SENIOR DEM WARNS AGAINST TOUGH CRYPTO CLAMPDOWN — Sen. Ron Wyden (D-Ore.) tells the FT’s Kiran Stacey: “There is obviously a debate [about stricter regulation] but I want to be on the side of the innovator. When I think about crypto I think about remittances, or somebody who has a kid 1,000 miles away and wants to get them help in an emergency, rather than going through scores of banks, credit card companies.”

NOT HAPPENING — Our Sam Sutton writes: The Financial Crimes Enforcement Network isn’t seeing much evidence of Russian oligarchs using crypto to bypass sanctions, according to digital assets could offer new avenues for sanctioned institutions to undermine restrictions. “Although we have not seen widespread evasion of our sanctions using methods such as cryptocurrency, prompt reporting of suspicious activity contributes to our national security and our efforts to support Ukraine and its people,” Acting Director Him Das said.


U.S. TREASURYS REGAIN FAVOR — WSJ’s Sam Goldfarb: “Russia’s invasion of Ukraine and hints of slowing wage growth have driven money back into U.S. government bonds in recent days, dragging down longer-term interest rates and providing some relief to investors buffeted by declines in riskier assets.”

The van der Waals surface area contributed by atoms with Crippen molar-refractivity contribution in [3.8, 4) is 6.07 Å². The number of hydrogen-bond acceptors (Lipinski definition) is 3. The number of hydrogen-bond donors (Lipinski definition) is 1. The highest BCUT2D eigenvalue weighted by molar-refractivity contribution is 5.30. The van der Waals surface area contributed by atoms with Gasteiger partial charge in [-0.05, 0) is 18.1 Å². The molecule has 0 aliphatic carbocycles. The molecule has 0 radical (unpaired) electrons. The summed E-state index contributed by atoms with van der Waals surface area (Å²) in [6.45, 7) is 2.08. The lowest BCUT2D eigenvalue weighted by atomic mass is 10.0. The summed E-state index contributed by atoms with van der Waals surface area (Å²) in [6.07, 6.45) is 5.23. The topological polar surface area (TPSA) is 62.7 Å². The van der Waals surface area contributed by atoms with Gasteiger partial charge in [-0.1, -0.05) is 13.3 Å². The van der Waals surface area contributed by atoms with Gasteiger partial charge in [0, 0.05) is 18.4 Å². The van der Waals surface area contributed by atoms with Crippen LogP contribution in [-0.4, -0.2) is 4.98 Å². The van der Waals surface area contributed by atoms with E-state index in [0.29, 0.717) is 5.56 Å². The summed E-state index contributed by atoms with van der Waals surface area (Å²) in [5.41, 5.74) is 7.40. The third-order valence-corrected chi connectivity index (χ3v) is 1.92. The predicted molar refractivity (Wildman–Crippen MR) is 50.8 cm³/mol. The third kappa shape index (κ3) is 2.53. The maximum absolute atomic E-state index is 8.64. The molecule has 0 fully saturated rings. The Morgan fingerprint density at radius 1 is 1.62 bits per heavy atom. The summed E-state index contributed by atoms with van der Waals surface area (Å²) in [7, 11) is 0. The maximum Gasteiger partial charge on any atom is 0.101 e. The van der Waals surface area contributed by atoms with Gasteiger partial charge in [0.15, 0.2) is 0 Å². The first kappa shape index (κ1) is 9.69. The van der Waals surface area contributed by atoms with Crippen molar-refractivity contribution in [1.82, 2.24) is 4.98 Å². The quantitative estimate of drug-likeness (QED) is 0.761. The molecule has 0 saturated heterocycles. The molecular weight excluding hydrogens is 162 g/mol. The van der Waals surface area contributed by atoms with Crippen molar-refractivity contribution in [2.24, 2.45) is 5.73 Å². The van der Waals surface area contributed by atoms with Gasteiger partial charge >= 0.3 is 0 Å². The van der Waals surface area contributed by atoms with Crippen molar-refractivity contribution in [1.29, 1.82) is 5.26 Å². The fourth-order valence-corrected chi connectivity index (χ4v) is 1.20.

Stocks fell sharply on Wall Street Monday after another big leap for oil prices threatened to squeeze inflation’s grip on the global economy, AP’s Stan Choe and Alex Veiga reported.

And a key gauge of funding stress in the credit markets surged, a signal that banks are girding themselves for potential disruptions amid geopolitical turmoil, Bloomberg’s Alex Harris wrote.

Inflation Watch

NO INFLATION RELIEF IN SIGHT — Reuters’ Lindsay Dunsmuir: “Russia’s invasion of Ukraine has any pullback would depend on these sectors","_id":"0000017f-67b8-d5ee-af7f-67b9bde70000","_type":"02ec1f82-5e56-3b8c-af6e-6fc7c8772266"}”>any pullback would depend on these sectors, WSJ’s Gwynn Guilford and Peter Santilli write.

U.S. consumer borrowing rose in January at the slowest pace in a year as households paid down credit-card balances that swelled during the holiday-shopping season. — Bloomberg’s Reade Pickert

The auto assembly lines going quiet in Germany, Britain and Austria may foreshadow a fundamental reordering of the global economy that Russia’s invasion of Ukraine will accelerate. — NYT’s Jack Ewing

U.S. airlines are unlikely to raise fares enough to completely offset jet-fuel costs that are at their highest levels in more than a decade, pulling the industry’s shares down the most in the S&P 500. — Bloomberg’s Mary Schlangenstein

Source: politico.com

About the author


Hi there, I am Amanda and I work as an editor at impactinvesting.ai;  if you are interested in my services, please reach me at amanda.impactinvesting.ai